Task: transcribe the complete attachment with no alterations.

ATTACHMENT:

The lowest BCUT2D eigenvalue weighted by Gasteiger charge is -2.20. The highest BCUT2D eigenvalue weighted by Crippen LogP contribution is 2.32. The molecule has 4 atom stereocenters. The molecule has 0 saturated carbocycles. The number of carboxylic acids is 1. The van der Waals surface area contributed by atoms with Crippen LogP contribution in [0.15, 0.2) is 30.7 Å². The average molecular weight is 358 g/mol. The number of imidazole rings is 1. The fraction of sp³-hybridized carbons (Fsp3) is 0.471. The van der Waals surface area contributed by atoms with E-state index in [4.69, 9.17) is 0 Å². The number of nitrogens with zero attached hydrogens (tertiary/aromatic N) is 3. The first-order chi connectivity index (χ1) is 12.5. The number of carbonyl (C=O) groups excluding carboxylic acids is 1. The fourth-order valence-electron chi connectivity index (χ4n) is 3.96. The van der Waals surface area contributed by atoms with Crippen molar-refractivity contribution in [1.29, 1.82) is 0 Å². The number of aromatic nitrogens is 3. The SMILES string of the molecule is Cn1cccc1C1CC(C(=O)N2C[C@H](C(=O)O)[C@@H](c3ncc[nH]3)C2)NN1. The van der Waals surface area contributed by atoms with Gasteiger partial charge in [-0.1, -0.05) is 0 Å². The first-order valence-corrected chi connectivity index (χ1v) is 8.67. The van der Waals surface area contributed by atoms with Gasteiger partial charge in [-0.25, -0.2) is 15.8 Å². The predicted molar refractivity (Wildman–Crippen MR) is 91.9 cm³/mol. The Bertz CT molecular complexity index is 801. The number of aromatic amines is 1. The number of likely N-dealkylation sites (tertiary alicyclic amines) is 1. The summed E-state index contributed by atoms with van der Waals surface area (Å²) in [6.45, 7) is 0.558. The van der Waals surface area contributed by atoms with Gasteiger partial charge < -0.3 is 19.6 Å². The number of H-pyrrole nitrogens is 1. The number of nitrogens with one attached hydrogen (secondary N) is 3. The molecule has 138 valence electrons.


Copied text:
The lowest BCUT2D eigenvalue weighted by Gasteiger charge is -2.20. The highest BCUT2D eigenvalue weighted by Crippen LogP contribution is 2.32. The molecule has 4 atom stereocenters. The molecule has 0 saturated carbocycles. The number of carboxylic acids is 1. The van der Waals surface area contributed by atoms with Crippen LogP contribution in [0.15, 0.2) is 30.7 Å². The average molecular weight is 358 g/mol. The number of imidazole rings is 1. The fraction of sp³-hybridized carbons (Fsp3) is 0.471. The van der Waals surface area contributed by atoms with E-state index in [4.69, 9.17) is 0 Å². The number of nitrogens with zero attached hydrogens (tertiary/aromatic N) is 3. The first-order chi connectivity index (χ1) is 12.5. The number of carbonyl (C=O) groups excluding carboxylic acids is 1. The fourth-order valence-electron chi connectivity index (χ4n) is 3.96. The van der Waals surface area contributed by atoms with Crippen molar-refractivity contribution in [1.29, 1.82) is 0 Å². The number of aromatic nitrogens is 3. The SMILES string of the molecule is Cn1cccc1C1CC(C(=O)N2C[C@H](C(=O)O)[C@@H](c3ncc[nH]3)C2)NN1. The van der Waals surface area contributed by atoms with Gasteiger partial charge in [-0.1, -0.05) is 0 Å². The first-order valence-corrected chi connectivity index (χ1v) is 8.67. The van der Waals surface area contributed by atoms with Gasteiger partial charge in [-0.25, -0.2) is 15.8 Å². The predicted molar refractivity (Wildman–Crippen MR) is 91.9 cm³/mol. The Bertz CT molecular complexity index is 801. The number of aromatic amines is 1. The number of likely N-dealkylation sites (tertiary alicyclic amines) is 1. The summed E-state index contributed by atoms with van der Waals surface area (Å²) in [6.45, 7) is 0.558. The van der Waals surface area contributed by atoms with Gasteiger partial charge < -0.3 is 19.6 Å². The number of H-pyrrole nitrogens is 1. The number of nitrogens with one attached hydrogen (secondary N) is 3. The molecule has 138 valence electrons.